Three Oklahoma City siblings are bringing Bluetooth to motorcyclists by integrating the technology into the helmet, freeing riders from clumsy cell phone calls and cumbersome headpieces. Blutek, the siblings’ locally based company, is the only entity in the U.S. market offering integrated helmets, according to Tasha Koranki, one of the founders.
Blutek was incorporated last November 2007 by Reza, Tasha and Michael Koranki. In late 2007, Michael Koranki traveled to Guangzhou, China, to negotiate an agreement with a manufacturing company to produce the helmets.
“I went to China with the idea of manufacturing Bluetooth headsets,” he said. “While there, I found a company that could integrate the technology. We did some R&D, developed a generation-one prototype, and have since modified the design. We’re now selling generation two.”
The Blutek helmets allow riders to communicate helmet to helmet, as well as run any Bluetooth-enabled electronic devices, including cell phones, MP3 players, and audible GPS systems.
Reza Koranki, the oldest of the trio, said the current profile allows for helmet-to-helmet communications between only two riders, but generation three ” scheduled for release next summer ” will expand that capability to as many as five users.
The siblings ” who have been or are students at the University of Central Oklahoma ” have information technology backgrounds, which contributed to their interest in starting Blutek.
“Our experience means that we’re a technology company that makes helmets, not an accessories company adding technology,” Tasha Koranki said.
The siblings are one half of a family business that also has a branch in Europe. That arm, based in Paris, is run by paternal cousins.
“Our European side had the helmets before we did,” Reza Koranki said. “We had to wait for Department of Transportation certification. Once we got that, we were ready to go, because we already had the more stringent European safety and communications certifications.”
FCC, DOT REQUIREMENTS
The helmets meet or exceed all Federal Communications Commission communications requirements and DOT safety requirements. Additionally, the helmets are designed for use with four Bluetooth profiles: hands-free, headset, advanced audio distribution and intercom. A profile is an interface specification that allows communication between Bluetooth-enabled devices.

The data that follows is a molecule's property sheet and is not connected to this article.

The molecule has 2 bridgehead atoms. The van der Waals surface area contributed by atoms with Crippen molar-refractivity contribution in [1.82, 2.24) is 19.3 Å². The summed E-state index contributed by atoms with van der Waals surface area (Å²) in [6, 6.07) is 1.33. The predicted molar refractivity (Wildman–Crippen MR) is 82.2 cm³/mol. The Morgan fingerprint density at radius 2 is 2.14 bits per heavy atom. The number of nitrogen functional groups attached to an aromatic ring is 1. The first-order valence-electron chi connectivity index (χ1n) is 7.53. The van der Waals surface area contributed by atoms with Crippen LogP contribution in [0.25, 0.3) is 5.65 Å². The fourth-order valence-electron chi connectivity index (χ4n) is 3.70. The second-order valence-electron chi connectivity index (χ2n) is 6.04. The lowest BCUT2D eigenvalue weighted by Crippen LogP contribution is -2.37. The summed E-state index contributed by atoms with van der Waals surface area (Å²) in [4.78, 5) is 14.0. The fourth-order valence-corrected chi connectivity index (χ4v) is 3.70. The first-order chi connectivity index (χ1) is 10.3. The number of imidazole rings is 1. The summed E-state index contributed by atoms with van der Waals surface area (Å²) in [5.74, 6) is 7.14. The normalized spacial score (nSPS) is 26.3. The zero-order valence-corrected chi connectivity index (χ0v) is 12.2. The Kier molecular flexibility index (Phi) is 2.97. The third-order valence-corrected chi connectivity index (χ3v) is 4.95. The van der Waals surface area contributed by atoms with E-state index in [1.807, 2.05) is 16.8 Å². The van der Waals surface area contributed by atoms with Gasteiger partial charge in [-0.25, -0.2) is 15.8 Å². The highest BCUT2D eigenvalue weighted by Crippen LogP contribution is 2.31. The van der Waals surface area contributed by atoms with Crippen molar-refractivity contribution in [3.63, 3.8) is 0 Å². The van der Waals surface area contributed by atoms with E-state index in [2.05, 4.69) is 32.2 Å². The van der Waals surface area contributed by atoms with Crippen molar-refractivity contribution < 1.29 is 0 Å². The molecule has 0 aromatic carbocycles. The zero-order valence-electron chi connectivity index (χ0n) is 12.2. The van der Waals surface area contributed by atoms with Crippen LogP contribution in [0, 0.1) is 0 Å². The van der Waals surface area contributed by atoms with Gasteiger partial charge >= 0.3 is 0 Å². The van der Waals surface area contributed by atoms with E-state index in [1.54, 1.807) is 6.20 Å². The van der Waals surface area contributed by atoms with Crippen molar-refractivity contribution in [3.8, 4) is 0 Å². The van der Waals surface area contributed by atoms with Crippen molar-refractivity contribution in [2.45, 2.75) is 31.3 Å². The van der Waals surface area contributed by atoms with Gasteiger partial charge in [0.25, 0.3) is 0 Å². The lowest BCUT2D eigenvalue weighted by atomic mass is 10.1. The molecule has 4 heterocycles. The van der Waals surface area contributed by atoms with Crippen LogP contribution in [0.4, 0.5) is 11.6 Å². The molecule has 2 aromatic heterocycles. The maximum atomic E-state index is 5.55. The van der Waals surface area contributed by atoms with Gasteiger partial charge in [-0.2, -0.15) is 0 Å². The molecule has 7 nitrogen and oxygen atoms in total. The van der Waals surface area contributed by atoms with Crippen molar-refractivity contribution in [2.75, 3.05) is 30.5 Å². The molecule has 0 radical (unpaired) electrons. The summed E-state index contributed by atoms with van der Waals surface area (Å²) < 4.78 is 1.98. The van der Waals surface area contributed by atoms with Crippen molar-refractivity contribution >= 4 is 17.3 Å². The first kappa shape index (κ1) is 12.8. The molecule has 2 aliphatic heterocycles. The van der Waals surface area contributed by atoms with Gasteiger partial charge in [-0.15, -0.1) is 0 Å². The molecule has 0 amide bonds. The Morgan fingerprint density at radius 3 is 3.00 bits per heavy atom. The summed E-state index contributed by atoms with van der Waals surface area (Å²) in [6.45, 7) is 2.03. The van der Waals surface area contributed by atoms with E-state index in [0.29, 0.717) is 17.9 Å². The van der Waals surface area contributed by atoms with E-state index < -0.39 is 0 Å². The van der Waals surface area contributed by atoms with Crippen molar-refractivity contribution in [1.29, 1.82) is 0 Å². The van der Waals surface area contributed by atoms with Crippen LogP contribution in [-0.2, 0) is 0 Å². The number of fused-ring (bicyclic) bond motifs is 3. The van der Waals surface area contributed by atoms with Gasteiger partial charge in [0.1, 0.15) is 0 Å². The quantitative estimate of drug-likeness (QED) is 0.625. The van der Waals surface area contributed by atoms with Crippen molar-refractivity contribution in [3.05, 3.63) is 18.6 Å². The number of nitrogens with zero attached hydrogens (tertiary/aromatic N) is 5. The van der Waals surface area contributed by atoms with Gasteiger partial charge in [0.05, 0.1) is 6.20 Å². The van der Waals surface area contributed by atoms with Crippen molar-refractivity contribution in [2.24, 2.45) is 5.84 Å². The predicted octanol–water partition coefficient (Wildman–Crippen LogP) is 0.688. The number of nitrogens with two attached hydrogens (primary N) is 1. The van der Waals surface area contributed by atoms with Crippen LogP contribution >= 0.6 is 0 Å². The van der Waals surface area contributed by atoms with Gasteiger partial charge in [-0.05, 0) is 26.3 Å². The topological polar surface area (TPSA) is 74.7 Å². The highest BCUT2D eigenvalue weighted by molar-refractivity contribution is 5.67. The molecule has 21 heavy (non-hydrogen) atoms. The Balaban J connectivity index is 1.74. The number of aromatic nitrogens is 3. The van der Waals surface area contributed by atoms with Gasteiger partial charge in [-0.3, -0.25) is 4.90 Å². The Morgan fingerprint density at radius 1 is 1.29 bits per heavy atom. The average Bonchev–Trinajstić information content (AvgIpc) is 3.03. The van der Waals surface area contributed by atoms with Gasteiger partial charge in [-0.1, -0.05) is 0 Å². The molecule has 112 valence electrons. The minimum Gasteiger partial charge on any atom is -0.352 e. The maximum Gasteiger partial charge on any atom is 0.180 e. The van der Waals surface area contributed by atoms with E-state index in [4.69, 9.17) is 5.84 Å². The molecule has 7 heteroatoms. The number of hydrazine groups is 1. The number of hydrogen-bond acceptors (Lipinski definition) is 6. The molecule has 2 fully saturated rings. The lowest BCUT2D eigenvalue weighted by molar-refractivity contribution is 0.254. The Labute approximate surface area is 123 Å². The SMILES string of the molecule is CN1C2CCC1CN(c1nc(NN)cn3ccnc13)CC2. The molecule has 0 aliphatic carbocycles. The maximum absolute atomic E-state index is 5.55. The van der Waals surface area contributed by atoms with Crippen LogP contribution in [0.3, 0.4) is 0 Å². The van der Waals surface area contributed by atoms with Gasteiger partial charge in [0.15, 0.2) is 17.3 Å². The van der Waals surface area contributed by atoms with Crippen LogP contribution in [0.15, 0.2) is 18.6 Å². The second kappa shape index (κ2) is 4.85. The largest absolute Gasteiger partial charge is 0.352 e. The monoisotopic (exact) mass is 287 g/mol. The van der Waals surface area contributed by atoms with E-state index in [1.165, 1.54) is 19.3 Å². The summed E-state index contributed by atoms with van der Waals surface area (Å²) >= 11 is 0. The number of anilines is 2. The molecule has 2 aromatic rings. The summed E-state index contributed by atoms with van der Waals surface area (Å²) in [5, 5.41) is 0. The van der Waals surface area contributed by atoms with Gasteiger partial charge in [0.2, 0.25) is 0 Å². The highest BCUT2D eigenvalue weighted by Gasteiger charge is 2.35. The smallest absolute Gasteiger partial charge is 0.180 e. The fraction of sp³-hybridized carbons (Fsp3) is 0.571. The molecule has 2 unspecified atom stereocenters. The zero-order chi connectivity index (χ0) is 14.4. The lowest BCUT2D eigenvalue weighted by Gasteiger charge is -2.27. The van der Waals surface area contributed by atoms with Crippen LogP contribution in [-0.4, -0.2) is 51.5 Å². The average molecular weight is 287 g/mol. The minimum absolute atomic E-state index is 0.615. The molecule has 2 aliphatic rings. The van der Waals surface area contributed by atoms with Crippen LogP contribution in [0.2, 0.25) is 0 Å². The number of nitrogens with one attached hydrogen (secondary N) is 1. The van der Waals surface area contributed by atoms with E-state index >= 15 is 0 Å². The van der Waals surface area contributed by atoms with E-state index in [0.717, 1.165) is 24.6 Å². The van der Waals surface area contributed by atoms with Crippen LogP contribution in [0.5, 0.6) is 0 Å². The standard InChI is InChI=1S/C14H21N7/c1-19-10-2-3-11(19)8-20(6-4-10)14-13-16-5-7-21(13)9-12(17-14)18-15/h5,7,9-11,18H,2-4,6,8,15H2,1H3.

“Basically, that means the helmets are only limited by the device’s limitations. If your device supports a Bluetooth profile, you can use it with our helmets,” Reza Koranki said. “The only problem we’ve encountered so far is from Apple products; the iPhone and iPods don’t support (advanced audio distribution), but there are adapters available from Apple.”
Michael Koranki said the company currently has about 1,000 helmets available in six different styles.
“Our goal is 32 designs in three shell styles,” he said. “We’ll have shell styles available in different price ranges.”
All the helmets are equipped with noise-canceling microphones and can automatically initiate and terminate phone calls. The Bluetooth controller, about the size of a bottle cap, is on the lower left side of the helmet. The controller is multi-function, allowing for a low profile and ease of use.
“The safety benefits are obvious,” Tasha Koranki said. “Everything controlled from one, easy-to-reach button means safer riding. In terms of comfort, it’s great, too. You never need to put a helmet on over an adapter or earpiece. We’re thinking about marketing to police departments as well, since the patrolmen are forced to slide a cell phone inside their helmets to make a call, unless they have one of those huge Bluetooth headsets with the wraparound microphone.”
Blutek targets vendor sales rather than single-customer sales, and the helmets retail from $299 to $329. “Greg Horton